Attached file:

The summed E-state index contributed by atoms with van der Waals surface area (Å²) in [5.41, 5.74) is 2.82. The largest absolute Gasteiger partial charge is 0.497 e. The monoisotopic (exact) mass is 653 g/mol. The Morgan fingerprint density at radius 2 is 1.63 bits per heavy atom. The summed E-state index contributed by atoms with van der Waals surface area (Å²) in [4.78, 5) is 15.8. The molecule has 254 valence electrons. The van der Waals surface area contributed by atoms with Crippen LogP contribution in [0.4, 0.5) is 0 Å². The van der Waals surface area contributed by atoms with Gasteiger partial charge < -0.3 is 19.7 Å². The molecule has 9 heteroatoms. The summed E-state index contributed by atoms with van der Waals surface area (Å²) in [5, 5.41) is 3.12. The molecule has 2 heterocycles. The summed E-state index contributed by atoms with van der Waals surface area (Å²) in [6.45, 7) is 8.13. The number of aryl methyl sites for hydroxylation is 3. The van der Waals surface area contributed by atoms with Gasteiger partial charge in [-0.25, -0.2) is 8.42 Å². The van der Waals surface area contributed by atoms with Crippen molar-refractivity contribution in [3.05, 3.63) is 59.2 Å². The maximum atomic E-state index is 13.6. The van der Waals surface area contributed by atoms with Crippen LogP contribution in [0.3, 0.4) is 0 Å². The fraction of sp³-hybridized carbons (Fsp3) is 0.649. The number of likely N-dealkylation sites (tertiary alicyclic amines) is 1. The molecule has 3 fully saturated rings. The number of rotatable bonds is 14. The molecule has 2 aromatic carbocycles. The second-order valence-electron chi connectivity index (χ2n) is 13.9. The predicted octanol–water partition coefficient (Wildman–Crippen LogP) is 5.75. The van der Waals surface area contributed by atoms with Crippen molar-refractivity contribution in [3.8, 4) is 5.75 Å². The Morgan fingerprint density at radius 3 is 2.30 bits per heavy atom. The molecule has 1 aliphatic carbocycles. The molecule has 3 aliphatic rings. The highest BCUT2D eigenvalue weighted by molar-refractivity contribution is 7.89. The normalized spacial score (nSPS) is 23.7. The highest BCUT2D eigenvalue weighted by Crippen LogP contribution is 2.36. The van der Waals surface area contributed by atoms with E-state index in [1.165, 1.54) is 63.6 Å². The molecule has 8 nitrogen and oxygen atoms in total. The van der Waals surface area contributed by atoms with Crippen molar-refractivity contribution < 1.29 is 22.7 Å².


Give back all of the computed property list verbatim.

The summed E-state index contributed by atoms with van der Waals surface area (Å²) in [5.41, 5.74) is 2.82. The largest absolute Gasteiger partial charge is 0.497 e. The monoisotopic (exact) mass is 653 g/mol. The Morgan fingerprint density at radius 2 is 1.63 bits per heavy atom. The summed E-state index contributed by atoms with van der Waals surface area (Å²) in [4.78, 5) is 15.8. The molecule has 254 valence electrons. The van der Waals surface area contributed by atoms with Crippen LogP contribution in [0.4, 0.5) is 0 Å². The van der Waals surface area contributed by atoms with Gasteiger partial charge < -0.3 is 19.7 Å². The molecule has 9 heteroatoms. The summed E-state index contributed by atoms with van der Waals surface area (Å²) in [5, 5.41) is 3.12. The molecule has 2 heterocycles. The summed E-state index contributed by atoms with van der Waals surface area (Å²) in [6.45, 7) is 8.13. The number of aryl methyl sites for hydroxylation is 3. The van der Waals surface area contributed by atoms with Gasteiger partial charge in [-0.25, -0.2) is 8.42 Å². The van der Waals surface area contributed by atoms with Crippen molar-refractivity contribution in [3.05, 3.63) is 59.2 Å². The maximum atomic E-state index is 13.6. The van der Waals surface area contributed by atoms with Crippen LogP contribution in [0.3, 0.4) is 0 Å². The fraction of sp³-hybridized carbons (Fsp3) is 0.649. The number of likely N-dealkylation sites (tertiary alicyclic amines) is 1. The molecule has 3 fully saturated rings. The number of rotatable bonds is 14. The molecule has 2 aromatic carbocycles. The second-order valence-electron chi connectivity index (χ2n) is 13.9. The predicted octanol–water partition coefficient (Wildman–Crippen LogP) is 5.75. The van der Waals surface area contributed by atoms with Crippen molar-refractivity contribution in [3.8, 4) is 5.75 Å². The Morgan fingerprint density at radius 3 is 2.30 bits per heavy atom. The molecule has 1 aliphatic carbocycles. The molecule has 3 aliphatic rings. The highest BCUT2D eigenvalue weighted by molar-refractivity contribution is 7.89. The normalized spacial score (nSPS) is 23.7. The highest BCUT2D eigenvalue weighted by Crippen LogP contribution is 2.36. The van der Waals surface area contributed by atoms with E-state index in [1.165, 1.54) is 63.6 Å². The molecule has 8 nitrogen and oxygen atoms in total. The van der Waals surface area contributed by atoms with Crippen molar-refractivity contribution < 1.29 is 22.7 Å².